Archive for the ‘Not comics’ Category

This post is flawed because it doesn’t contain several paragraphs on Norbert Weiner

December 19, 2011

So the great psychologist, and “Nobel” laureate, Daniel Kahneman has written a pop science book summing up his prodigious life of research — good for him. If he’d started his research career thirty years later, he would have written a dozen such books by now; so much of his research lends itself to the genre of  “Title/Subtitle: How One Half-Baked Idea Based on Other People’s Research Can Sell a Million Books”…except that Kahneman himself did all the research (with collaborators, of course), and his ideas are so very, very far from half-baked. We can only be grateful that we have the one pop book that he’s given us now. I hope he sells a zillion books.

Anyway, Freeman Dyson has a review of Kahneman’s book in the New York Review of Books, and his big criticism is…Kahneman never mentions Freud!

Not even in the footnotes!!!!!!

Shit, man, what about Skinner??? Does Kahneman have nothing to say about the humoral theory? Where my Robert Burton at, homeboy? I thought A Brief History of Time should have had at least two chapters on Ptolemy; The Selfish Gene, two on Georges Cuvier.

On the other hand, Dyson’s review doesn’t name-drop Malcolm Gladwell or David fucking Brooks, so there is that. (Speaking of “Title/Subtitle”…)

PS: Bonus points for Dyson for repeating the furphy that William James and Sigmund Freud were not scientists. Just because a lot of their theories were false, doesn’t mean they weren’t scientists — they were just unlucky!


How’d it get burned?! How’d it get burned?!

July 30, 2009

So I watched the Neil LaBute/Nicholas Cage remake of The Wicker Man last night. The final reel is indeed as crazy as its reputation suggests, what with the bicycle-stealing, bear suit and what have you. Shame the rest of the film doesn’t quite live up to this camp delirium.

An even greater shame is that it’s the most misogynistic film I’ve ever seen, particularly with its nasty little coda. Seriously, it’s like Dave Sim wrote and directed it. If you ever wanted to see the Cirinists on film, this is the one for you.

What’s missing from the film is what was so effective in the original: that rationalist Anglican fear of paganism. That’s what makes the original so creepy. In its place we get Nicholas Cage punching various women in the face, which is not the same thing at all.

Still, it might be unfair to label LaBute a misogynist as such. In his first film, In the Company of Men, he showed that he hated men too. I guess he’s an equal opportunity hater: he just hates everyone.

Spoilers for the series finale of The Wire

March 9, 2008
  • McNulty, Greggs and Bunk have a hawt three-way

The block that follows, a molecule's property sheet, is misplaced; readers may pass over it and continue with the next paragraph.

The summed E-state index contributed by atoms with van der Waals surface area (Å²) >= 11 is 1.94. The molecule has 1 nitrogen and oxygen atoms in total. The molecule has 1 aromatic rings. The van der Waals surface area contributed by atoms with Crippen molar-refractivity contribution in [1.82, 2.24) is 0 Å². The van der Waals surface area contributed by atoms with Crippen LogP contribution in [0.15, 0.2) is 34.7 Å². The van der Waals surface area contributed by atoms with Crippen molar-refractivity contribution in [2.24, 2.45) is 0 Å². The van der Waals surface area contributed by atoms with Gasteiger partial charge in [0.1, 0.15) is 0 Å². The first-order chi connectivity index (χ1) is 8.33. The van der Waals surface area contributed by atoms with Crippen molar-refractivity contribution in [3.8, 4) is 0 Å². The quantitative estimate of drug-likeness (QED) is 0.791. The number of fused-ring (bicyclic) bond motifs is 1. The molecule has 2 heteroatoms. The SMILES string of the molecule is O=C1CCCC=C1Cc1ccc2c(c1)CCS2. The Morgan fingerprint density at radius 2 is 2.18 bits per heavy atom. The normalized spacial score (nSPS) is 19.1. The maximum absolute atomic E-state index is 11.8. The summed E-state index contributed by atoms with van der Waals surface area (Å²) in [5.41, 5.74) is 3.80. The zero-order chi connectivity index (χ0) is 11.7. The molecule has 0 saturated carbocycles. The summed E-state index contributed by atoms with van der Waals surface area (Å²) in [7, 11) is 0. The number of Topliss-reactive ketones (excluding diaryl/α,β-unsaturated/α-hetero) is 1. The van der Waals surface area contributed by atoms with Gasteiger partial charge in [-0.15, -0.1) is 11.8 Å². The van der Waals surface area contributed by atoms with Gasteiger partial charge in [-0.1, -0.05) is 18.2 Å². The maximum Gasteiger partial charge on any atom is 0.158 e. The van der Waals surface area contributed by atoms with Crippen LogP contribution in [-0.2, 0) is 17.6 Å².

• Bunk keeps smoking his cigar while he’s getting his cigar smoked, if you know what I mean
  • Although that’s probably not a spoiler; I mean, everyone already thought the Bunk did that anyway, right?
  • All these years, the real kingpin of the whole Baltimore drug trade has been Bubbles
  • Herc becomes a real police
  • Fuzzy Dunlop is a skrull
  • The wire itself is a ghost; why, no one’s lived in the old Major Crimes Unit place for years
  • Wallace killed Edena Watson


Bizarrely Inappropriate Trailer Dept.

November 30, 2007

Not comics, as Mr Spurgeon would say.

So I start the disc for Guy Maddin’s avant-garde film The Saddest Music in the World. As is not unusual these days, the DVD plays a few trailers at the start.

The second trailer was for Jim Jarmusch’s Coffee and Cigarettes; fair enough, it’s highly likely that anyone hiring this moving will also dig Jarmusch.

But what trailer do you think played first? Which film do you suppose that MGM thinks will interest viewers of a film that A.O. Scott called “a beguiling and hallucinatory black-and-white musical”, starring Isabella Rossellini and adapted from a novel by Kazuo Ishiguro?

Why, the remake of Walking Tall, starring Dwayne “The Rock” Johnson and Johnny Knoxville. Of course!


As for the film itself, I couldn’t make it past half an hour. The conceit of the film is that it’s an old black-and-white film, made during the thirties. I could get into the concept, but the execution kept taking me out of it. The shots looked great in medium-frame, but showed themselves to be modern whenever the camera got any closer. And that sound was just terrible, sounding nothing like the thirties. A film like The Saddest Music depends on getting every detail just right, and too many just weren’t.


Now I’m off to watch Walking Tall.